Alabama Rivers Alliance, Black Warrior Riverkeeper, Cahaba Riverkeeper, Choctawhatchee Riverkeeper, Coosa Riverkeeper, Friends of Hurricane Creek, Little River Waterkeeper, Mobile Baykeeper, and Tennessee Riverkeeper submitted the petition, which was publicly supported by dozens of other conservation and recreation groups
Recent high profile events, like a major sewage overflow in Northport which put up to 4,000,000 gallons of sewage into the Black Warrior River right before the busy July 4, 2016 weekend, highlighted this pressing problem and prompted the petition. Public concern has grown significantly in recent weeks with widespread media coverage of the petition as well as an interactive map the groups released showing 2016 sewage spills. In only two weeks that online map has been viewed over 32,000 times.
Although wastewater treatment plants are required by Alabama law to “immediately” notify the public of sewage spills, presently there are no regulations which specify a time, plan or even a bare minimum level of notification.
According to Black Warrior Riverkeeper Staff Attorney Eva Dillard, “The objective of the petition was to ensure a uniform, consistent minimum standard of sewage spill notification across the State, to reach the maximum number of people possible. We are disappointed that the EMC did not accept the petition and begin rulemaking immediately, but glad they plan to address this important public health and safety issue. We look forward to working with them and other stakeholders to fix public notification in Alabama. ”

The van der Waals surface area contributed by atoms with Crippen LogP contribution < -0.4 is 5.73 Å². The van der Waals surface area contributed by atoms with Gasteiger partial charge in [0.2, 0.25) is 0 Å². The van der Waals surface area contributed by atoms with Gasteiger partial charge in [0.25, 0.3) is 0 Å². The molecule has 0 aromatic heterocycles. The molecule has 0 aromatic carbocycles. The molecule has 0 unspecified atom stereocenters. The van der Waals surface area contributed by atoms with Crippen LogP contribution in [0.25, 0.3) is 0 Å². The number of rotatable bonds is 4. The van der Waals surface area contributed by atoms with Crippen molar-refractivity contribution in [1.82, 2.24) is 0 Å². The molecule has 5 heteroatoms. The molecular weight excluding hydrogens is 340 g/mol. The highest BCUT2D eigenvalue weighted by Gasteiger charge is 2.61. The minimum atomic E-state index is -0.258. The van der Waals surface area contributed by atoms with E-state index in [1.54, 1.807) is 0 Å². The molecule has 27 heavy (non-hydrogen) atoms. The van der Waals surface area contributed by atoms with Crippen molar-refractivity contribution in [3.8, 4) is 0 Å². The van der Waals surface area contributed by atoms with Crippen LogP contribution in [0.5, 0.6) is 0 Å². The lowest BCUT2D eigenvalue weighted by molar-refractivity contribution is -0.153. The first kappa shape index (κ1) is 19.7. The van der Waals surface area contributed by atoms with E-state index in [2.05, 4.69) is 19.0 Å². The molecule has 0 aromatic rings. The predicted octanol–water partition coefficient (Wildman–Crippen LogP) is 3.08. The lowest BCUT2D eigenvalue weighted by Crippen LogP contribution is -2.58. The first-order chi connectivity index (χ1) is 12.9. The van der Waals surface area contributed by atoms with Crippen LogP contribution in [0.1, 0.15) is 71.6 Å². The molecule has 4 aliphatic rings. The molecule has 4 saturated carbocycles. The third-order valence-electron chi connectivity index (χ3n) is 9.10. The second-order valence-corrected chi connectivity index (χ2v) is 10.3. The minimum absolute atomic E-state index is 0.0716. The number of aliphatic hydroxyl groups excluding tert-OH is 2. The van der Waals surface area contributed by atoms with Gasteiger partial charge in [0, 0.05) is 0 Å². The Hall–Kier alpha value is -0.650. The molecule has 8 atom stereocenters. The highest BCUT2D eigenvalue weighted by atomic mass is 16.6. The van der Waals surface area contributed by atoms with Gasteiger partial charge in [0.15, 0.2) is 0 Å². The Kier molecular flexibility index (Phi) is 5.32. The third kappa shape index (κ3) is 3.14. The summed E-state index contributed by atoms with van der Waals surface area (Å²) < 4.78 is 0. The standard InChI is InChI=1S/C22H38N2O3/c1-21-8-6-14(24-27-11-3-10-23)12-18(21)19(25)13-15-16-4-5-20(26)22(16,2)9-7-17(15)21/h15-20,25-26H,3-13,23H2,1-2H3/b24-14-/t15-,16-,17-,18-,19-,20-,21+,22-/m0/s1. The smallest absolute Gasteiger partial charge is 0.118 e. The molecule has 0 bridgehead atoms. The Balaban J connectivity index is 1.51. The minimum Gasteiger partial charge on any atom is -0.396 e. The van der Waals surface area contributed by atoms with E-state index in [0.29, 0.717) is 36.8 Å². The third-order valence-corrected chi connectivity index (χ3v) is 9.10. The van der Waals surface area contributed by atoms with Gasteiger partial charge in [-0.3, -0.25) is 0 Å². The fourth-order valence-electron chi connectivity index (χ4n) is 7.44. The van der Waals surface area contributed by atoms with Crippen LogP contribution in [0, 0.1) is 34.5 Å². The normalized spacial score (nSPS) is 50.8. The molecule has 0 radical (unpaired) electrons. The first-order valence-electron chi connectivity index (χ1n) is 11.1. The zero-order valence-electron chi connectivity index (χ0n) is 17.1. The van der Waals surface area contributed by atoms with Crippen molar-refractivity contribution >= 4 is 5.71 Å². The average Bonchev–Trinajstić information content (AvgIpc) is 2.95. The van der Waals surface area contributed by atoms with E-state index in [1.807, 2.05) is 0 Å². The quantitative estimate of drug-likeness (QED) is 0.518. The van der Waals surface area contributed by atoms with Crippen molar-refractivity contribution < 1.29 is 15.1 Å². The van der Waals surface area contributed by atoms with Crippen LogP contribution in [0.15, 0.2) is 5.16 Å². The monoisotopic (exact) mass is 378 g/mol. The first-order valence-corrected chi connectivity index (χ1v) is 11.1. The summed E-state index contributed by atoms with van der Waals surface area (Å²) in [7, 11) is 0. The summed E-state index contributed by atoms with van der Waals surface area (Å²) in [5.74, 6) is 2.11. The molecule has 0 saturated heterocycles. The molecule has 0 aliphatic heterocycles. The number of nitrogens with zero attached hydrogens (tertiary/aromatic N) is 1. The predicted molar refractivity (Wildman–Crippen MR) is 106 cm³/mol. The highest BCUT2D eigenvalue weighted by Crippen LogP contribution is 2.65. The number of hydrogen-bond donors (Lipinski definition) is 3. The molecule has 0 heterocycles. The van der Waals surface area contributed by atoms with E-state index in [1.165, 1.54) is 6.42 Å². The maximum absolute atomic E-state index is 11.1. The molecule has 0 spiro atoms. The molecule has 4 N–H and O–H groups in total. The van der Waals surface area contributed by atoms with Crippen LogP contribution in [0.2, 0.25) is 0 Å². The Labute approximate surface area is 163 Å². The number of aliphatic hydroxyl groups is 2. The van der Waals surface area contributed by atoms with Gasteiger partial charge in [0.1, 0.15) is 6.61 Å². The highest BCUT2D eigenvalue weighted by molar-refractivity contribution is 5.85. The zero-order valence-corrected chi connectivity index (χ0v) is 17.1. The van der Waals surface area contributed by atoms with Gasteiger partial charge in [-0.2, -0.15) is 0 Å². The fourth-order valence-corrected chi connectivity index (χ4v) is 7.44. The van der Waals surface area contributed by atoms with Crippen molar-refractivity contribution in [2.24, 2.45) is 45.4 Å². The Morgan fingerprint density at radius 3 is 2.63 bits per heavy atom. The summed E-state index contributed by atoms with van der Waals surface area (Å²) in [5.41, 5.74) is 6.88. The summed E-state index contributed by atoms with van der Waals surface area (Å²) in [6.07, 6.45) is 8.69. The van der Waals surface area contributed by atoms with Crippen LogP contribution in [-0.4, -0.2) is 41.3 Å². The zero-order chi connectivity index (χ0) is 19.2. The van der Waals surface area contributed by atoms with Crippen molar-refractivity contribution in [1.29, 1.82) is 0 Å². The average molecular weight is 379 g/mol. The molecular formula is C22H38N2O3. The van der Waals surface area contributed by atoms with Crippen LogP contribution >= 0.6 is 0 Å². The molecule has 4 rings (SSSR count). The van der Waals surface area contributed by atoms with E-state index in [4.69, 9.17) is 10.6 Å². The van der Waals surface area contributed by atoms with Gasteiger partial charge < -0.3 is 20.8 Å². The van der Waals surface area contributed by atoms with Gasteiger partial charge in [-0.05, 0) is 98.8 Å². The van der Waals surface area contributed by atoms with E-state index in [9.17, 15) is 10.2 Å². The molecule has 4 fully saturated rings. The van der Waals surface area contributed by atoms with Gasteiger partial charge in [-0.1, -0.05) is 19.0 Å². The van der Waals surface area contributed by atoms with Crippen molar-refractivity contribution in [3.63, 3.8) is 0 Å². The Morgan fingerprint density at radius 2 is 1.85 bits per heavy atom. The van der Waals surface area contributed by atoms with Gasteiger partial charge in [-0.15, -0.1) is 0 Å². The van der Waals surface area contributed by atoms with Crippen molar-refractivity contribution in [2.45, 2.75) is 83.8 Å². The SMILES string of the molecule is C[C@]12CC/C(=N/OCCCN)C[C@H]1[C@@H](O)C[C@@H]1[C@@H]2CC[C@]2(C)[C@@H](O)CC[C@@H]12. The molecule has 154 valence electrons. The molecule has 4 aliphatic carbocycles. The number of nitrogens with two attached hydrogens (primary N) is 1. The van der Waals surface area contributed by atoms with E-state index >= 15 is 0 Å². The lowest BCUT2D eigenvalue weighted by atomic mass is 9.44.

For a copy of the petition, click here.
To see the 2016 interactive sewage spill map to check out where spills occur in your community, click here.
To see a map of sewer spills occurring in Mobile and Baldwin counties, click here.
For a high resolution photograph of a recent sewage spill on Bolton Branch, click here.
Baldwin County Sewer Service is proposing to put a sewage line under the Fish River, a river utilized by many community members to recreate and which ultimately flows into Weeks Bay. Mobile Baykeeper and our members have raised significant concerns with this project. Allowing a sewage line under Fish River, would create the potential for a massive sewage spill. Read more to find out how YOU can get involved.
The data from the map shows that between 28.8 million - 42.6 million gallons of sewage overflows were reported in 2016, not including the 9% of spills reported that did not include a volume estimate. However, the true number of spills that actually occurred is far higher than the map indicates as there were many spills that were reported with incomplete data or not reported at all.
If the two sides can come to an agreement this will be a WIN for residents living along Fish River, citizens of Alabama who enjoy fishing, boating, and swimming in the Fish River and Weeks Bay, and the unbelievably beautiful local environment. If not, the sewage line under the river will be a permanently looming threat to citizens, the River, and Weeks Bay.